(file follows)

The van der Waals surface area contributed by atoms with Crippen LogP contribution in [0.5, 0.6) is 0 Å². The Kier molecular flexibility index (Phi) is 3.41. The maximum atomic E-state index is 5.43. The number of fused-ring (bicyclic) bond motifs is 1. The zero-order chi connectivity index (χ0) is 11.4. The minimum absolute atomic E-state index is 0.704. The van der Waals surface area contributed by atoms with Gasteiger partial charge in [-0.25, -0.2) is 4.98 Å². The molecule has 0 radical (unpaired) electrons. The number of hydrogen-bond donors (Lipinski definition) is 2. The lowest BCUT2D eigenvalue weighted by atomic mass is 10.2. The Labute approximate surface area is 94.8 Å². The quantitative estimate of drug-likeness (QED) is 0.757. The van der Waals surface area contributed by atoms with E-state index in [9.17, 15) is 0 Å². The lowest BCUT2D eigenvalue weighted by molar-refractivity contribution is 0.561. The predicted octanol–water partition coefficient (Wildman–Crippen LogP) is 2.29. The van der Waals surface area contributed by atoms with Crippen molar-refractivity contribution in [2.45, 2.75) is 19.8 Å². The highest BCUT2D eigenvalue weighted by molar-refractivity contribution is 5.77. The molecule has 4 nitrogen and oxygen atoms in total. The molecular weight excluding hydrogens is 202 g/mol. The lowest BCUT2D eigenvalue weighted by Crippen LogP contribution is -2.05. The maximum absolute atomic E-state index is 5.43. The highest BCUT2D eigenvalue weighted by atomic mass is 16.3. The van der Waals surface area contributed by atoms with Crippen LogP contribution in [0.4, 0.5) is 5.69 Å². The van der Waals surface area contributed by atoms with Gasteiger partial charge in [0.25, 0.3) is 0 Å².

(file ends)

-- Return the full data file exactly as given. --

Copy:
The van der Waals surface area contributed by atoms with Crippen LogP contribution in [0.5, 0.6) is 0 Å². The Kier molecular flexibility index (Phi) is 3.41. The maximum atomic E-state index is 5.43. The number of fused-ring (bicyclic) bond motifs is 1. The zero-order chi connectivity index (χ0) is 11.4. The minimum absolute atomic E-state index is 0.704. The van der Waals surface area contributed by atoms with Gasteiger partial charge in [-0.25, -0.2) is 4.98 Å². The molecule has 0 radical (unpaired) electrons. The number of hydrogen-bond donors (Lipinski definition) is 2. The lowest BCUT2D eigenvalue weighted by atomic mass is 10.2. The Labute approximate surface area is 94.8 Å². The quantitative estimate of drug-likeness (QED) is 0.757. The van der Waals surface area contributed by atoms with E-state index in [9.17, 15) is 0 Å². The lowest BCUT2D eigenvalue weighted by molar-refractivity contribution is 0.561. The predicted octanol–water partition coefficient (Wildman–Crippen LogP) is 2.29. The van der Waals surface area contributed by atoms with Crippen molar-refractivity contribution in [2.45, 2.75) is 19.8 Å². The highest BCUT2D eigenvalue weighted by molar-refractivity contribution is 5.77. The molecule has 4 nitrogen and oxygen atoms in total. The molecular weight excluding hydrogens is 202 g/mol. The lowest BCUT2D eigenvalue weighted by Crippen LogP contribution is -2.05. The maximum absolute atomic E-state index is 5.43. The highest BCUT2D eigenvalue weighted by atomic mass is 16.3. The van der Waals surface area contributed by atoms with Crippen LogP contribution in [0.4, 0.5) is 5.69 Å². The van der Waals surface area contributed by atoms with Gasteiger partial charge in [0.25, 0.3) is 0 Å².